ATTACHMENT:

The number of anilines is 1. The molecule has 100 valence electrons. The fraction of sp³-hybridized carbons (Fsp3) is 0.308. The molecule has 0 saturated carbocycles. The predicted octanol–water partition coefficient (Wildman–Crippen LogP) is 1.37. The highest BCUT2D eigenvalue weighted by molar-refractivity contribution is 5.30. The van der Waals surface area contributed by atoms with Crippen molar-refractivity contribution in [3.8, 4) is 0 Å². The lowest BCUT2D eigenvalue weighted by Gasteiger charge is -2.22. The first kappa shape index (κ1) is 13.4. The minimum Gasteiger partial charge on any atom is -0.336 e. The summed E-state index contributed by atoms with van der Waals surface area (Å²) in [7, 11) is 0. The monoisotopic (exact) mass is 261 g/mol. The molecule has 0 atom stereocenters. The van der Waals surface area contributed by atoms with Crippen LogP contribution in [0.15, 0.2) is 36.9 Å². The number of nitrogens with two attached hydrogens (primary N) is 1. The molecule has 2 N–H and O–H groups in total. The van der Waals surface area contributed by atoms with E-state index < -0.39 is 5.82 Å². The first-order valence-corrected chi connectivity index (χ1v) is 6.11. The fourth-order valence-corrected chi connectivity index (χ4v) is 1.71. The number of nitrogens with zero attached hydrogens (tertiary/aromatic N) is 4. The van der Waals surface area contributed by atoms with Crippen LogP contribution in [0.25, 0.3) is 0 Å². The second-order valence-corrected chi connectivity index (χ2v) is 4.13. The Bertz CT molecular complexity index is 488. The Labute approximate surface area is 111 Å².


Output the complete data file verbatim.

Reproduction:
The number of anilines is 1. The molecule has 100 valence electrons. The fraction of sp³-hybridized carbons (Fsp3) is 0.308. The molecule has 0 saturated carbocycles. The predicted octanol–water partition coefficient (Wildman–Crippen LogP) is 1.37. The highest BCUT2D eigenvalue weighted by molar-refractivity contribution is 5.30. The van der Waals surface area contributed by atoms with Crippen molar-refractivity contribution in [3.8, 4) is 0 Å². The lowest BCUT2D eigenvalue weighted by Gasteiger charge is -2.22. The first kappa shape index (κ1) is 13.4. The minimum Gasteiger partial charge on any atom is -0.336 e. The summed E-state index contributed by atoms with van der Waals surface area (Å²) in [7, 11) is 0. The monoisotopic (exact) mass is 261 g/mol. The molecule has 0 atom stereocenters. The van der Waals surface area contributed by atoms with Crippen LogP contribution in [0.15, 0.2) is 36.9 Å². The number of nitrogens with two attached hydrogens (primary N) is 1. The molecule has 2 N–H and O–H groups in total. The van der Waals surface area contributed by atoms with E-state index < -0.39 is 5.82 Å². The first-order valence-corrected chi connectivity index (χ1v) is 6.11. The fourth-order valence-corrected chi connectivity index (χ4v) is 1.71. The number of nitrogens with zero attached hydrogens (tertiary/aromatic N) is 4. The van der Waals surface area contributed by atoms with Crippen LogP contribution in [0.25, 0.3) is 0 Å². The second-order valence-corrected chi connectivity index (χ2v) is 4.13. The Bertz CT molecular complexity index is 488. The Labute approximate surface area is 111 Å².